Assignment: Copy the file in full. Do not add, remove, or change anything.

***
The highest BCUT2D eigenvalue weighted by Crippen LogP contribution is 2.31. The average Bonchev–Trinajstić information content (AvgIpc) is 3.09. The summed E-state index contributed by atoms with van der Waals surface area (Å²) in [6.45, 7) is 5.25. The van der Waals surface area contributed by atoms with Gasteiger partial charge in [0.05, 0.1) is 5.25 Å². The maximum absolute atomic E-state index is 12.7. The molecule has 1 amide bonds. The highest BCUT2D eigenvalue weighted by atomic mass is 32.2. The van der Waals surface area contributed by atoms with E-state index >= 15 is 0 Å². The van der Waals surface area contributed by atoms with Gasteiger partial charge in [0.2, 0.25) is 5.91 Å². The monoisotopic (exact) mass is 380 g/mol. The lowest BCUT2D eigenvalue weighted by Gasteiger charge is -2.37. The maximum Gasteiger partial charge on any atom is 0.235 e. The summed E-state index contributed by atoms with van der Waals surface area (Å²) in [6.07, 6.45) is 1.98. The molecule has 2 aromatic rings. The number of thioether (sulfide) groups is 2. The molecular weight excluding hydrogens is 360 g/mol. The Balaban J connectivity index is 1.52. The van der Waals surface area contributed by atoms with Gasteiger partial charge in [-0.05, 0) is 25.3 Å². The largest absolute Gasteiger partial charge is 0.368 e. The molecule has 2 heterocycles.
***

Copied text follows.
The highest BCUT2D eigenvalue weighted by Crippen LogP contribution is 2.31. The average Bonchev–Trinajstić information content (AvgIpc) is 3.09. The summed E-state index contributed by atoms with van der Waals surface area (Å²) in [6.45, 7) is 5.25. The van der Waals surface area contributed by atoms with Gasteiger partial charge in [0.05, 0.1) is 5.25 Å². The maximum absolute atomic E-state index is 12.7. The molecule has 1 amide bonds. The highest BCUT2D eigenvalue weighted by atomic mass is 32.2. The van der Waals surface area contributed by atoms with E-state index >= 15 is 0 Å². The van der Waals surface area contributed by atoms with Gasteiger partial charge in [0.2, 0.25) is 5.91 Å². The monoisotopic (exact) mass is 380 g/mol. The lowest BCUT2D eigenvalue weighted by Gasteiger charge is -2.37. The maximum Gasteiger partial charge on any atom is 0.235 e. The summed E-state index contributed by atoms with van der Waals surface area (Å²) in [6.07, 6.45) is 1.98. The molecule has 2 aromatic rings. The number of thioether (sulfide) groups is 2. The molecular weight excluding hydrogens is 360 g/mol. The Balaban J connectivity index is 1.52. The van der Waals surface area contributed by atoms with Gasteiger partial charge in [-0.05, 0) is 25.3 Å². The largest absolute Gasteiger partial charge is 0.368 e. The molecule has 2 heterocycles.